One of the best known and most controversial examples of twentieth century literature.Read here in its entirety by Jeremy Irons, who starred in the 1997 film adaptation directed by Adrian Lyne.
Lolita, light of my life, fire of my loins. My sin, my soul. Lo-lee-ta: the tip of the tongue taking a trip of three steps down the palate to tap, at three, on the teeth. Lo. Lee. Ta.'
LOLITA is the story of Humbert Humbert, poet and pervert, and his obsession with twelve-year-old Dolores Haze. Determined to possess his 'Lolita' both carnally and artistically, Humbert embarks on a disastrous courtship that can only end in tragedy.
Initially, Nabokov was unable to find an American publisher willing to take the book on. It was finally published in Paris in 1954 but its notoriety spread quickly. Graham Green, in an interview in THE TIMES later that year, called it 'one of the best books of 1954'. When G.P. Putnam's Sons published in the US in 1958, it was a bestseller; the first book since Gone with the Wind to sell 100,000 copies in the first three weeks of publication.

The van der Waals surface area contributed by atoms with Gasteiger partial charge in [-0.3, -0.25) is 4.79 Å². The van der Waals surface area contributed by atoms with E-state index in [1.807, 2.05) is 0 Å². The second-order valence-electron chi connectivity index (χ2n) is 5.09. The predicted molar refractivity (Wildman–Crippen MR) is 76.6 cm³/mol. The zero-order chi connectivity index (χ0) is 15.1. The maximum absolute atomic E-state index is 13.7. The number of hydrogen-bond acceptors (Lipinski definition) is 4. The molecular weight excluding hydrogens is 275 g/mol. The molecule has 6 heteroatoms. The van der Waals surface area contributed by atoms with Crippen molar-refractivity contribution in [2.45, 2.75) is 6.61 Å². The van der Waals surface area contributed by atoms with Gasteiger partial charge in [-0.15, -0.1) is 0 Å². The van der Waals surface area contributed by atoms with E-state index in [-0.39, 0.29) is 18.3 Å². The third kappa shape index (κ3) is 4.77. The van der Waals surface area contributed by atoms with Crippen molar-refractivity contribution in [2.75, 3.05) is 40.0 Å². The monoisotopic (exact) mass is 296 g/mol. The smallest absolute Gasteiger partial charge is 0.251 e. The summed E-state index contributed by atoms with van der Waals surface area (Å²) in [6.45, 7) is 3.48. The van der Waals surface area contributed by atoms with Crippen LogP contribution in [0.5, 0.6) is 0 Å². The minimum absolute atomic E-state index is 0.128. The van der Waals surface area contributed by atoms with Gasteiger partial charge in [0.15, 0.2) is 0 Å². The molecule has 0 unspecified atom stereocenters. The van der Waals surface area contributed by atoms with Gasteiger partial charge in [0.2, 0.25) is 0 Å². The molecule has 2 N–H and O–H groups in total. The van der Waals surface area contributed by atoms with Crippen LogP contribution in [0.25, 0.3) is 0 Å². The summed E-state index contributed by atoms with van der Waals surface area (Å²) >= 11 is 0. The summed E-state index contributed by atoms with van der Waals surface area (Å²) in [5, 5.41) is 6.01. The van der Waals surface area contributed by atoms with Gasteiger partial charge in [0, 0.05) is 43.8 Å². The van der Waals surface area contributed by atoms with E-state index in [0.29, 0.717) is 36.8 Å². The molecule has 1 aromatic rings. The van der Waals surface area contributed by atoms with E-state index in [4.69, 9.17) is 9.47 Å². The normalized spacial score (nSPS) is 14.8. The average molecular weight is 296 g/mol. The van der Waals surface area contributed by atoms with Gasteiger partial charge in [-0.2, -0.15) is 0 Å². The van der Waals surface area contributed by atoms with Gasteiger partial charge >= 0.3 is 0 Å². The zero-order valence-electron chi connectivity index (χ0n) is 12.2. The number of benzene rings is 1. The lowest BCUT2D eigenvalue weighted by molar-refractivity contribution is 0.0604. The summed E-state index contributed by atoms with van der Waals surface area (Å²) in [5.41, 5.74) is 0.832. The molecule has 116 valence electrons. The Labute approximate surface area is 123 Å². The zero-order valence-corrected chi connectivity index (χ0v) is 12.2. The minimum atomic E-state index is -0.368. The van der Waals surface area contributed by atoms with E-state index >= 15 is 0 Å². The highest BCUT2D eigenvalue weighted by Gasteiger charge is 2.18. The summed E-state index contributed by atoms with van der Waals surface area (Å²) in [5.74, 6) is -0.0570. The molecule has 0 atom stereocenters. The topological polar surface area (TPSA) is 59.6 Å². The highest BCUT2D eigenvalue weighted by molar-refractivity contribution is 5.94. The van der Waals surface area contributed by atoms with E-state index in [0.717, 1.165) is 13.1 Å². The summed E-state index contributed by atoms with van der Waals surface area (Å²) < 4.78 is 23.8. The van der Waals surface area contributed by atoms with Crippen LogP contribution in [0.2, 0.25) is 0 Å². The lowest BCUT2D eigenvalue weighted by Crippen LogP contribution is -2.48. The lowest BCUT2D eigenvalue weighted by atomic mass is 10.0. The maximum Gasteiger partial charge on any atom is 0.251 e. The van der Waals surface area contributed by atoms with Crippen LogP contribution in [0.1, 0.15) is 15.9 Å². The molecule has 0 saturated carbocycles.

Irons gives a brilliant performance in this unabridged reading, savouring Nabokov's dazzling word play and wringing every drop of savage black humour from a text that is much funnier than its perverse subject would suggest' - DAILY EXPRESS
It is repulsive . . . He writes highbrow pornography. Perhaps that is not his intention. Perhaps he thinks of his book as a satirical comedy and as an exploration of abnormal psychology. Nevertheless, "Lolita" is disgusting. - NEW YORK TIMES
Here it is at last . . . But there is not a single obscene term in Lolita, and aficionados of erotica are likely to find it a dud. Lolita blazes, however, with a perversity of a most original kind. For Mr. Nabokov has distilled from his shocking material hundred-proof intellectual farce' - ATLANTIC MONTHLY
'Lolita is comedy, subversive yet divine ... You read Lolita sprawling limply in your chair, ravished, overcome, nodding scandalized assent' - Martin Amis, OBSERVER
'Lolita is pornography, and we do not plan to review it' - Frederic Babcock, editor of the Chicago Tribune Magazine of Books